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California crops again put in question

New E. coli woe may hurt farms

OXNARD, Calif. -- California's farming industry is girding for another possible setback, after a second outbreak this year of a potentially deadly strain of E. coli linked to its crops.

Green onions served in Taco Bell restaurants are suspected as the source of dozens of illnesses in the Eastern United States, and the fast-food chain has called for an industry review of the produce supply system extending to California.

The onions came from the seaside region around Oxnard in Southern California. The small city is surrounded by acres of strawberry farms, and fields growing onions, lettuce, and other crops.

Farming is a major business in California, the nation's leading agricultural producing and exporting state. Vegetables make up nearly a quarter of the $31.8 billion in 2005 farm revenue generated by the state.

"Everyone is real concerned about this," said Dave Kranz, a spokesman for the California Farm Bureau, the state's largest agricultural trade group.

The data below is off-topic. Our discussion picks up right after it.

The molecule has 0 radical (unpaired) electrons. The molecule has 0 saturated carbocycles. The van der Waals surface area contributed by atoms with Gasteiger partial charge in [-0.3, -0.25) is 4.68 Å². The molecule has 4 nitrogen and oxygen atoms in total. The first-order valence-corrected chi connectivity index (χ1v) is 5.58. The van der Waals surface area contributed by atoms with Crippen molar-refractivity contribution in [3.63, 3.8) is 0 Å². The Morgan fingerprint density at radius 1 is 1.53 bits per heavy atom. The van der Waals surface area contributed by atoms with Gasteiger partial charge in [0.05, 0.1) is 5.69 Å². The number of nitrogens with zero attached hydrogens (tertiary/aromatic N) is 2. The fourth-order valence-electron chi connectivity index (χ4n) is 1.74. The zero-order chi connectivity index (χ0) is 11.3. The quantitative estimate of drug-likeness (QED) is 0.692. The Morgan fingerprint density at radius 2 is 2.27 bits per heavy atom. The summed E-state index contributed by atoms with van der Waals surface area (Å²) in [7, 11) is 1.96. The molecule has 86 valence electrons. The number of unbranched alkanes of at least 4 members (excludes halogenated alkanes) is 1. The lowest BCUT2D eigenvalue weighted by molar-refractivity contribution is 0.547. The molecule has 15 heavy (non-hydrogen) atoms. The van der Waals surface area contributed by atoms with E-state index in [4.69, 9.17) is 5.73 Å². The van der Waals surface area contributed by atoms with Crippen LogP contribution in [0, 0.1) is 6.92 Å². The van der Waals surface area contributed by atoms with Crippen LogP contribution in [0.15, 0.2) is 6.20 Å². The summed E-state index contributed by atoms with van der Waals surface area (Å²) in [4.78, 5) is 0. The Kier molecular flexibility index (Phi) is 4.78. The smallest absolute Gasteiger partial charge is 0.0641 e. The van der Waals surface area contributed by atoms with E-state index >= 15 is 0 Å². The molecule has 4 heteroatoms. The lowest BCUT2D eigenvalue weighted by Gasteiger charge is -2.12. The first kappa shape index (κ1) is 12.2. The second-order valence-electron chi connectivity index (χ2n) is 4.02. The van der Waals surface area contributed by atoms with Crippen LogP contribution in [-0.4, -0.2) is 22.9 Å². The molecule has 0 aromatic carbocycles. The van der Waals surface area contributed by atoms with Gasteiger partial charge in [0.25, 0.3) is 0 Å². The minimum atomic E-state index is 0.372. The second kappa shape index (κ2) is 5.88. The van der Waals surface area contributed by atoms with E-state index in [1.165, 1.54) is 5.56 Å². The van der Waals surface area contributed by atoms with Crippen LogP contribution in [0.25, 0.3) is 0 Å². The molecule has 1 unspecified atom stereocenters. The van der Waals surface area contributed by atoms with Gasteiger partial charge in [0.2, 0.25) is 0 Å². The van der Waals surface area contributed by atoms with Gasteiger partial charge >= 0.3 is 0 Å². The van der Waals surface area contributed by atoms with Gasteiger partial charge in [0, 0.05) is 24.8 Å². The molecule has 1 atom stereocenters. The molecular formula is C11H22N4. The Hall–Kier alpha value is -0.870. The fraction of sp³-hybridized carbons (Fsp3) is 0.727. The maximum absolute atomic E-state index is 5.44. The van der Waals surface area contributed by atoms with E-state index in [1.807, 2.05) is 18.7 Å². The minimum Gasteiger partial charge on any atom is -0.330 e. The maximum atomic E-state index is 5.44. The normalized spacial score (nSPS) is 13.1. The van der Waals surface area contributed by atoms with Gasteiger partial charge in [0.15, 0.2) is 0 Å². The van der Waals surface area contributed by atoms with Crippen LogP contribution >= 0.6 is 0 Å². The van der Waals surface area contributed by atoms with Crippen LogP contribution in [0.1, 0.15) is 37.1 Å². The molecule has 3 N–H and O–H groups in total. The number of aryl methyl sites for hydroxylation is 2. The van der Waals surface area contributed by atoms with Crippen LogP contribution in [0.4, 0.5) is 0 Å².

The latest E. coli outbreak followed a similar scare in supermarkets in September that was eventually traced to spinach grown in California's Salinas Valley.

The spinach scare sent growers scrambling to do better.

They were developing food safety guidelines when the latest illnesses reached the news last week.

The Centers for Disease Control and Prevention agency has said it expected the number of cases from the latest outbreak to grow. The agency has counted more than 60 confirmed cases, most of them in New Jersey, New York, Pennsylvania, and Delaware.

Oxnard's Boskovich Farms supplied the onions to Ready Pac Foods, a food processor for Taco Bell, a unit of Yum Brands Inc.

Responding to food poisoning cases traced to its restaurants, Taco Bell tested the onions and made a preliminary determination that three samples were positive for E. coli O157:H7. The chain is no longer serving green onions at its 5,800 US restaurants.

Lindsay Martinez, a Boskovich spokeswoman, confirmed that the onions were grown in the vicinity of Oxnard.

The findings are not conclusive, and Taco Bell is conducting more tests. The possibility that California produce may be the source of a second E. coli O157:H7 outbreak in four months has triggered a new round of inspections at farms, packaging plants, and distribution centers in the state.

Inspectors are trying to determine how the strain may be entering the food supply.

"Nobody is trying to duck and cover," said Tim Chelling, spokesman for the Western Growers Association.

E. coli O157:H7 is a pathogen present in livestock that has emerged as the leading cause of hemorrhagic colitis in humans.

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